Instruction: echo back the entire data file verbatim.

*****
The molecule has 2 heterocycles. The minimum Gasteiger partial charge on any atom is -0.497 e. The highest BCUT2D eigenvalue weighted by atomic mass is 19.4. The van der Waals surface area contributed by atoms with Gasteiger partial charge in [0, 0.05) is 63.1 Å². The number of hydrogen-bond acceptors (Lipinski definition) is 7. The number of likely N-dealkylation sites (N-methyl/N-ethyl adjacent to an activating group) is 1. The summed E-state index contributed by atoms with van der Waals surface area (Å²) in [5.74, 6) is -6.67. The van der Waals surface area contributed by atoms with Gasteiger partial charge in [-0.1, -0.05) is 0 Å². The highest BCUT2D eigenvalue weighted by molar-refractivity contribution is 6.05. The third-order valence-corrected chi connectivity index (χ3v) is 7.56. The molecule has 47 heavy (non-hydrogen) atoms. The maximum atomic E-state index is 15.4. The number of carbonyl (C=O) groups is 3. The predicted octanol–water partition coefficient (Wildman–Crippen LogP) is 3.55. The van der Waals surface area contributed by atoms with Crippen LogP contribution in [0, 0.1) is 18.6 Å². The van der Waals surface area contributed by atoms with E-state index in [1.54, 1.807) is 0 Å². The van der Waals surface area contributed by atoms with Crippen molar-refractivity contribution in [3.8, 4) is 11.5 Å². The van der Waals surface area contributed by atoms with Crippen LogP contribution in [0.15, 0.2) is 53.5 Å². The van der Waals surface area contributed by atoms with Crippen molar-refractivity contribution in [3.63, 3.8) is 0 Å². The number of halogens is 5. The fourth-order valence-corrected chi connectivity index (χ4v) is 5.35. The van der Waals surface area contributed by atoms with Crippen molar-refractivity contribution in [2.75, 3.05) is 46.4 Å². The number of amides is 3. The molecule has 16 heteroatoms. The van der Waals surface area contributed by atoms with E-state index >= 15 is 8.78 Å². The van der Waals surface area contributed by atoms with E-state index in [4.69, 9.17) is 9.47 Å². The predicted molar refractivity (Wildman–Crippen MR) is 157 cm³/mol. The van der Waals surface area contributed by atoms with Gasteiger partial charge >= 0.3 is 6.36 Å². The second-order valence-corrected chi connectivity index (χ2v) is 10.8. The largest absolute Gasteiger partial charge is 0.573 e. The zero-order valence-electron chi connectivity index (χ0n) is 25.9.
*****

The molecule has 2 heterocycles. The minimum Gasteiger partial charge on any atom is -0.497 e. The highest BCUT2D eigenvalue weighted by atomic mass is 19.4. The van der Waals surface area contributed by atoms with Gasteiger partial charge in [0, 0.05) is 63.1 Å². The number of hydrogen-bond acceptors (Lipinski definition) is 7. The number of likely N-dealkylation sites (N-methyl/N-ethyl adjacent to an activating group) is 1. The summed E-state index contributed by atoms with van der Waals surface area (Å²) in [5.74, 6) is -6.67. The van der Waals surface area contributed by atoms with Gasteiger partial charge in [-0.1, -0.05) is 0 Å². The highest BCUT2D eigenvalue weighted by molar-refractivity contribution is 6.05. The third-order valence-corrected chi connectivity index (χ3v) is 7.56. The molecule has 47 heavy (non-hydrogen) atoms. The maximum atomic E-state index is 15.4. The number of carbonyl (C=O) groups is 3. The predicted octanol–water partition coefficient (Wildman–Crippen LogP) is 3.55. The van der Waals surface area contributed by atoms with Crippen LogP contribution in [0, 0.1) is 18.6 Å². The van der Waals surface area contributed by atoms with E-state index in [1.54, 1.807) is 0 Å². The van der Waals surface area contributed by atoms with Crippen molar-refractivity contribution in [3.8, 4) is 11.5 Å². The van der Waals surface area contributed by atoms with Crippen LogP contribution in [0.15, 0.2) is 53.5 Å². The van der Waals surface area contributed by atoms with Crippen molar-refractivity contribution in [3.63, 3.8) is 0 Å². The number of halogens is 5. The fourth-order valence-corrected chi connectivity index (χ4v) is 5.35. The van der Waals surface area contributed by atoms with Crippen molar-refractivity contribution in [2.75, 3.05) is 46.4 Å². The number of amides is 3. The molecule has 16 heteroatoms. The van der Waals surface area contributed by atoms with E-state index >= 15 is 8.78 Å². The van der Waals surface area contributed by atoms with E-state index in [4.69, 9.17) is 9.47 Å². The predicted molar refractivity (Wildman–Crippen MR) is 157 cm³/mol. The van der Waals surface area contributed by atoms with Gasteiger partial charge >= 0.3 is 6.36 Å². The second-order valence-corrected chi connectivity index (χ2v) is 10.8. The largest absolute Gasteiger partial charge is 0.573 e. The zero-order valence-electron chi connectivity index (χ0n) is 25.9.